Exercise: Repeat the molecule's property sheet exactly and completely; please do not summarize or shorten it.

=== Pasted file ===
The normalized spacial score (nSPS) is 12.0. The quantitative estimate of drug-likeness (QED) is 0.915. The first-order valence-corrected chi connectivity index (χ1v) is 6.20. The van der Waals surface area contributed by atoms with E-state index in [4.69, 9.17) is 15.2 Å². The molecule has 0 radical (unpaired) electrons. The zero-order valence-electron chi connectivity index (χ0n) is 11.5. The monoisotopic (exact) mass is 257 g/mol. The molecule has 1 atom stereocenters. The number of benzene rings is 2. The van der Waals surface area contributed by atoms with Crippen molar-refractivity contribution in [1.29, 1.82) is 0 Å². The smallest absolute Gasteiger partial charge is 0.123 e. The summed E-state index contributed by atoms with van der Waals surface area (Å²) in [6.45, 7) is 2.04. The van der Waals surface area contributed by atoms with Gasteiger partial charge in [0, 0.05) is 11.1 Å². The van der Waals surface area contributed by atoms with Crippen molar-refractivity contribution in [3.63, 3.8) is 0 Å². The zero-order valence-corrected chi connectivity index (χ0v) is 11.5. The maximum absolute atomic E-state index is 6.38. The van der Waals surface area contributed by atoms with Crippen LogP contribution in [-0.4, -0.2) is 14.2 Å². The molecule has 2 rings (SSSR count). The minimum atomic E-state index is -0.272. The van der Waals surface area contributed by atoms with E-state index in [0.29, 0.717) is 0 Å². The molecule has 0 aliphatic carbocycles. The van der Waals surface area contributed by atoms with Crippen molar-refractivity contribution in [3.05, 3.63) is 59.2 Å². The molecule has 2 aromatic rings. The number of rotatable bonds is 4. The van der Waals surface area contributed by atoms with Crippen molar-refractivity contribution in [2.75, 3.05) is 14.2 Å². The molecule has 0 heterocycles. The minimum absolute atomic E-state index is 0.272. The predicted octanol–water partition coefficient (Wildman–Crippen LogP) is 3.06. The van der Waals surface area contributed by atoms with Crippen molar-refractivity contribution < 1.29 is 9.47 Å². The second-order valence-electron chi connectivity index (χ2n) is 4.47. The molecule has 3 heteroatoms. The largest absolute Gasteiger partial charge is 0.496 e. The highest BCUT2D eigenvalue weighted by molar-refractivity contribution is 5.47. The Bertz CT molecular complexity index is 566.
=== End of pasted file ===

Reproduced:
The normalized spacial score (nSPS) is 12.0. The quantitative estimate of drug-likeness (QED) is 0.915. The first-order valence-corrected chi connectivity index (χ1v) is 6.20. The van der Waals surface area contributed by atoms with E-state index in [4.69, 9.17) is 15.2 Å². The molecule has 0 radical (unpaired) electrons. The zero-order valence-electron chi connectivity index (χ0n) is 11.5. The monoisotopic (exact) mass is 257 g/mol. The molecule has 1 atom stereocenters. The number of benzene rings is 2. The van der Waals surface area contributed by atoms with Crippen molar-refractivity contribution in [1.29, 1.82) is 0 Å². The smallest absolute Gasteiger partial charge is 0.123 e. The summed E-state index contributed by atoms with van der Waals surface area (Å²) in [6.45, 7) is 2.04. The van der Waals surface area contributed by atoms with Gasteiger partial charge in [0, 0.05) is 11.1 Å². The van der Waals surface area contributed by atoms with Crippen molar-refractivity contribution in [3.63, 3.8) is 0 Å². The zero-order valence-corrected chi connectivity index (χ0v) is 11.5. The maximum absolute atomic E-state index is 6.38. The van der Waals surface area contributed by atoms with Crippen LogP contribution in [-0.4, -0.2) is 14.2 Å². The molecule has 2 rings (SSSR count). The minimum atomic E-state index is -0.272. The van der Waals surface area contributed by atoms with E-state index in [0.29, 0.717) is 0 Å². The molecule has 0 aliphatic carbocycles. The van der Waals surface area contributed by atoms with Crippen molar-refractivity contribution in [3.05, 3.63) is 59.2 Å². The molecule has 2 aromatic rings. The number of rotatable bonds is 4. The van der Waals surface area contributed by atoms with Crippen molar-refractivity contribution in [2.75, 3.05) is 14.2 Å². The molecule has 0 heterocycles. The minimum absolute atomic E-state index is 0.272. The predicted octanol–water partition coefficient (Wildman–Crippen LogP) is 3.06. The van der Waals surface area contributed by atoms with Crippen molar-refractivity contribution < 1.29 is 9.47 Å². The second-order valence-electron chi connectivity index (χ2n) is 4.47. The molecule has 3 heteroatoms. The largest absolute Gasteiger partial charge is 0.496 e. The highest BCUT2D eigenvalue weighted by molar-refractivity contribution is 5.47. The Bertz CT molecular complexity index is 566.